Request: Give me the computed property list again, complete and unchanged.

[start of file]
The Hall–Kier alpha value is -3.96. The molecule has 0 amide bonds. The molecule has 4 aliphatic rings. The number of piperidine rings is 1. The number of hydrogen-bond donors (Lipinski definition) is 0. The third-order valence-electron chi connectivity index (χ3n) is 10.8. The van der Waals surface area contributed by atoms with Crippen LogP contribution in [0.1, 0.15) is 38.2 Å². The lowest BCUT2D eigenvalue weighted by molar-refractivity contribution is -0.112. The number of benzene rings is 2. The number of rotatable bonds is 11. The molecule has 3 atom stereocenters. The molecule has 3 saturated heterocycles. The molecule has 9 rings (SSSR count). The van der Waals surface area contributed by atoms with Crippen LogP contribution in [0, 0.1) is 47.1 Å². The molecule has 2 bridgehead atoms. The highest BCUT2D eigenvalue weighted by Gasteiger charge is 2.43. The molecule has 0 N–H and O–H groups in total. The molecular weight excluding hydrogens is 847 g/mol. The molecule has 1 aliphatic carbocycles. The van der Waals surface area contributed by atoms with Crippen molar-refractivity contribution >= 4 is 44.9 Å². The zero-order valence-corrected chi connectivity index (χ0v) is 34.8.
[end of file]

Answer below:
The Hall–Kier alpha value is -3.96. The molecule has 0 amide bonds. The molecule has 4 aliphatic rings. The number of piperidine rings is 1. The number of hydrogen-bond donors (Lipinski definition) is 0. The third-order valence-electron chi connectivity index (χ3n) is 10.8. The van der Waals surface area contributed by atoms with Crippen LogP contribution in [0.1, 0.15) is 38.2 Å². The lowest BCUT2D eigenvalue weighted by molar-refractivity contribution is -0.112. The number of benzene rings is 2. The number of rotatable bonds is 11. The molecule has 3 atom stereocenters. The molecule has 3 saturated heterocycles. The molecule has 9 rings (SSSR count). The van der Waals surface area contributed by atoms with Crippen LogP contribution in [0, 0.1) is 47.1 Å². The molecule has 2 bridgehead atoms. The highest BCUT2D eigenvalue weighted by Gasteiger charge is 2.43. The molecule has 0 N–H and O–H groups in total. The molecular weight excluding hydrogens is 847 g/mol. The molecule has 1 aliphatic carbocycles. The van der Waals surface area contributed by atoms with Crippen molar-refractivity contribution >= 4 is 44.9 Å². The zero-order valence-corrected chi connectivity index (χ0v) is 34.8.